This is a "live" episode from the long running anthology series, "WESTINGHOUSE: STUDIO ONE". This series ran for 467 episodes between 1948 and 1958. This episode is the 13th of the production run.
Being an early bit of television, it is a bit rough about the edges in terms of image qualiy. And since the runtime had to be compressed to fit into an hour (with commercials) there is the odd shortcut. The fact that it is also a live production means there is the odd line mix-up--and even a cameraman getting in the way of a shot, etc. (This does not take away from the tension in the least: I quite like these early efforts.)
This teleplay is based on the Dashiell Hammett novel, which had been made into feature films twice previously (1935 and 1942). George Raft headlined the first screen version, with Alan Ladd taking the lead role in the second.
The story revolves around a big city political boss, his number one man, a pretty blonde, her father and various other sorts all involved in murder.
Using the 1942 version as a template, we have Donald Briggs playing the Ladd part, Jean Carson doing Veronica Lake, Lawrence Fletcher in the Brian Donlevy role, Les Damon playing the character handled previously by Joseph Calleia--and Bern Hoffman taking on William Bendix's turn as the bullying thug.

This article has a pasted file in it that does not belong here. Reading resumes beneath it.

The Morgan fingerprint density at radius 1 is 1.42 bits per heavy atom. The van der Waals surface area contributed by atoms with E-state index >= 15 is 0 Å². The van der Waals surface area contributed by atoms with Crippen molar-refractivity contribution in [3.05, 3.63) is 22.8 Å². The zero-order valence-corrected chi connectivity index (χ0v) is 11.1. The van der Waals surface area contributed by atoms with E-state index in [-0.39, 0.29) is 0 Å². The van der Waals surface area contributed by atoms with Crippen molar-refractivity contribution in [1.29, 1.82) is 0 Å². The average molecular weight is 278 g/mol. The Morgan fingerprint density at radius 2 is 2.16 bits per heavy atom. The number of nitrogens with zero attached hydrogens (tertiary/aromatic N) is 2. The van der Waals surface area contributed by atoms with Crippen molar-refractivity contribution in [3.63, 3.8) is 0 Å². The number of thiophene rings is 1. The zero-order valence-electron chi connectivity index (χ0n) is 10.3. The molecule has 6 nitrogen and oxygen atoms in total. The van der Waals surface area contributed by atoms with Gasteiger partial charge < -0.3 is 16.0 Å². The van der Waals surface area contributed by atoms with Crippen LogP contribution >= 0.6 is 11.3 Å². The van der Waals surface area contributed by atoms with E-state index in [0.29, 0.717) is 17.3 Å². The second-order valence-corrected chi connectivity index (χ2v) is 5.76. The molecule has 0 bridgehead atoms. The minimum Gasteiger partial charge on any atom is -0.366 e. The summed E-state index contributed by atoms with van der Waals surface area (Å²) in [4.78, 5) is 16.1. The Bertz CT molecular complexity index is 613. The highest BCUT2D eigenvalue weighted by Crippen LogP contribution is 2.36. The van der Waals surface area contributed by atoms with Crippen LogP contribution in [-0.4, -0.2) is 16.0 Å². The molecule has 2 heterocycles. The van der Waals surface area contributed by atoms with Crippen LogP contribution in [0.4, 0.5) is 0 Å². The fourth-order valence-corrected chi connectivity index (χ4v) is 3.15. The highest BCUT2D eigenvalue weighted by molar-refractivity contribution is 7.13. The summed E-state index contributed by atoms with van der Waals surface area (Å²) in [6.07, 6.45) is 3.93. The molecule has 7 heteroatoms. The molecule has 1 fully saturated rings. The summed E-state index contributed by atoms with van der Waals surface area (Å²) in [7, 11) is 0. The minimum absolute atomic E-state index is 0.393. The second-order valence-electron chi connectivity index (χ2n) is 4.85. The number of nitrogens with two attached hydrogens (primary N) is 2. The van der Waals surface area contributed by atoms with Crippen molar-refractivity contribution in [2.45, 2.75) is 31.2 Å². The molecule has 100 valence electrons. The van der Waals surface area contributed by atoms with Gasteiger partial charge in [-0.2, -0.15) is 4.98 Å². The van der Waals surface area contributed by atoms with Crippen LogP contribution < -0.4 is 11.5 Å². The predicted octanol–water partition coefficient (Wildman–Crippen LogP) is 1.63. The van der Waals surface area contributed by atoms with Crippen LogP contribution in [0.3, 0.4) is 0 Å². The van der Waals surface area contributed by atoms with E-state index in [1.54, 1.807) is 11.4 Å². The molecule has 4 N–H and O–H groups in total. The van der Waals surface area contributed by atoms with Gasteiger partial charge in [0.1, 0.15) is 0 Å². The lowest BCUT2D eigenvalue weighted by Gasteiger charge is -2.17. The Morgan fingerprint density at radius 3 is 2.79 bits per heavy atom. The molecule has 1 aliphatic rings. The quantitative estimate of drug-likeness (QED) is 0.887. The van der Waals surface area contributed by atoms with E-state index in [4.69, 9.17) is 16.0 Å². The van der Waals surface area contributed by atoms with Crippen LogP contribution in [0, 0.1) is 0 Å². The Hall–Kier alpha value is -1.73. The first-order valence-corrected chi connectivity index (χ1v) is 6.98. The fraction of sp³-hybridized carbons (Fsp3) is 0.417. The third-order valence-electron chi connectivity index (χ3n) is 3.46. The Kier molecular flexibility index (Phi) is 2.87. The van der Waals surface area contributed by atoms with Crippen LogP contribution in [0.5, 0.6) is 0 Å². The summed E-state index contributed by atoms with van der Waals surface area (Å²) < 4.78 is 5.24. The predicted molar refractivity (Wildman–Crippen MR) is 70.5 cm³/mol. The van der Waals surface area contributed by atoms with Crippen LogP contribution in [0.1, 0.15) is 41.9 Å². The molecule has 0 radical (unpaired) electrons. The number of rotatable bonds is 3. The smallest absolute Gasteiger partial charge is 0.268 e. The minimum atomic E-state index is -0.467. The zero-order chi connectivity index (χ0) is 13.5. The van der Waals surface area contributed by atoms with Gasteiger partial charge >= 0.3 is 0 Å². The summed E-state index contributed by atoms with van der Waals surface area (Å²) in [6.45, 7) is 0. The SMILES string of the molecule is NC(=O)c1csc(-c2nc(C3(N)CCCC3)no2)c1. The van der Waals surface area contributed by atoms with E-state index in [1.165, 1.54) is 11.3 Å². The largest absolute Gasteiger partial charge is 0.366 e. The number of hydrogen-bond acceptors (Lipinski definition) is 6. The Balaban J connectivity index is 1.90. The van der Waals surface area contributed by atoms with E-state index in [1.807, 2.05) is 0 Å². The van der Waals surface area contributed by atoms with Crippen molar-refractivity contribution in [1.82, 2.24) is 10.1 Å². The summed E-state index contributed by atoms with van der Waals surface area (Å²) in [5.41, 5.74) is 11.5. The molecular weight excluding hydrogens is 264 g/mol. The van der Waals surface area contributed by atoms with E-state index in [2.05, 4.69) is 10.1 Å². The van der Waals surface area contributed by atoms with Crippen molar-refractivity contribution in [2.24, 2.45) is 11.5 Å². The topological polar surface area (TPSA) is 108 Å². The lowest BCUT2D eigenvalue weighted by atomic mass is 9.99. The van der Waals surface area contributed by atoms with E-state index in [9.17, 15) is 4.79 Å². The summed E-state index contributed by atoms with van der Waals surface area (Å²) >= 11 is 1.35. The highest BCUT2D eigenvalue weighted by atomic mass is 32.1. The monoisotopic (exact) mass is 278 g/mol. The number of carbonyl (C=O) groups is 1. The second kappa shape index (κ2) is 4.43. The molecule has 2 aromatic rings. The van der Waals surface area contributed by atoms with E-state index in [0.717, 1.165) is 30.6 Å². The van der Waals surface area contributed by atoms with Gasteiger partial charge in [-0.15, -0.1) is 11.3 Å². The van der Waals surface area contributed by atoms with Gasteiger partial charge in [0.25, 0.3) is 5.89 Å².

Briggs is the right hand man for racket man and political boss (Fletcher). Briggs is not happy with Fletcher getting involved with a local political race. He tells him that it is all hot potatoes because Fletcher is going against the reform ticket. Fletcher though is blind to the danger because he has the hots for the daughter (Carson) of another candidate (Edwin Jerome). Jerome is also the father of the reform man.
Also in the mix is one of Fletcher's rivals in the gambling rackets (Les Damon). Briggs cautions Fletcher that the last thing they need is a violent dispute with Damon. There is a heated argument between Fletcher and Briggs with the latter quitting.
Next thing you know, Briggs is approached by Damon to join his crew. At the same time the reformer turns up dead as a doornail. Naturally, thi adds fuel to the fire. The main suspect starts to look like Fletcher. Now Carson puts the bite on Briggs. She is sure Fletcher is guilty of her brother's murder and wants his help in proving it.
While Briggs may have had a falling out with Fletcher, he is also not going to help anyone get him. This soon leads to Briggs being subjected to a first-rate curb stomping by Damon'a henchman (Hoffman). The rest of the teleplay is more or less a rehash of the film, with the real killer ultimately being turned up.
Don Briggs' career spanned 40 years between 1936 and 1976, though he was off screen for nearly a decade after 1940, returning to television in 1949 with this performance. Jean Carson seemed to pop up on 50's television series all the time. She made a career out of playing "the other woman" types.